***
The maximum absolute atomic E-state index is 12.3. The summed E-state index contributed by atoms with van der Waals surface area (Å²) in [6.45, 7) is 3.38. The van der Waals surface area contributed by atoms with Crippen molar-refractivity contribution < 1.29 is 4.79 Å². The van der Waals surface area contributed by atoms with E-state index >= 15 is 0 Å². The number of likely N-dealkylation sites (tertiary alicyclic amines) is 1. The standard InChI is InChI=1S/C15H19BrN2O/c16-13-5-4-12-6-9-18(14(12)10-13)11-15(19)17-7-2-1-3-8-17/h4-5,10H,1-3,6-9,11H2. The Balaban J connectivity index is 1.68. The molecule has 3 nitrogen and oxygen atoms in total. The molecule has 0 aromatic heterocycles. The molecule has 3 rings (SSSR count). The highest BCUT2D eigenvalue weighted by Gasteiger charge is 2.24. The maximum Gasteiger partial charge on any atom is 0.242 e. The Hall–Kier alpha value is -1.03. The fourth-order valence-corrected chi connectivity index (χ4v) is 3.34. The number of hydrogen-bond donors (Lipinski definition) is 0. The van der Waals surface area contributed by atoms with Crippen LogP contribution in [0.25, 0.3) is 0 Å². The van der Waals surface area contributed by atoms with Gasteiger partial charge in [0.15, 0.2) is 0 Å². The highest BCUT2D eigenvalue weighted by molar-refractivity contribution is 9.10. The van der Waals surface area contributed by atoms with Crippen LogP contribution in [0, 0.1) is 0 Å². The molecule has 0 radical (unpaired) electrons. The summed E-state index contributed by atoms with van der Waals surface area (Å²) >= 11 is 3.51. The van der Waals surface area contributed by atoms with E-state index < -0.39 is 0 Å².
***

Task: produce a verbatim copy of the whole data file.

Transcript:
The maximum absolute atomic E-state index is 12.3. The summed E-state index contributed by atoms with van der Waals surface area (Å²) in [6.45, 7) is 3.38. The van der Waals surface area contributed by atoms with Crippen molar-refractivity contribution < 1.29 is 4.79 Å². The van der Waals surface area contributed by atoms with E-state index >= 15 is 0 Å². The number of likely N-dealkylation sites (tertiary alicyclic amines) is 1. The standard InChI is InChI=1S/C15H19BrN2O/c16-13-5-4-12-6-9-18(14(12)10-13)11-15(19)17-7-2-1-3-8-17/h4-5,10H,1-3,6-9,11H2. The Balaban J connectivity index is 1.68. The molecule has 3 nitrogen and oxygen atoms in total. The molecule has 0 aromatic heterocycles. The molecule has 3 rings (SSSR count). The highest BCUT2D eigenvalue weighted by Gasteiger charge is 2.24. The maximum Gasteiger partial charge on any atom is 0.242 e. The Hall–Kier alpha value is -1.03. The fourth-order valence-corrected chi connectivity index (χ4v) is 3.34. The number of hydrogen-bond donors (Lipinski definition) is 0. The van der Waals surface area contributed by atoms with Crippen LogP contribution in [0.25, 0.3) is 0 Å². The van der Waals surface area contributed by atoms with Gasteiger partial charge in [0.15, 0.2) is 0 Å². The highest BCUT2D eigenvalue weighted by molar-refractivity contribution is 9.10. The van der Waals surface area contributed by atoms with Crippen LogP contribution in [0, 0.1) is 0 Å². The molecule has 0 radical (unpaired) electrons. The summed E-state index contributed by atoms with van der Waals surface area (Å²) >= 11 is 3.51. The van der Waals surface area contributed by atoms with E-state index < -0.39 is 0 Å².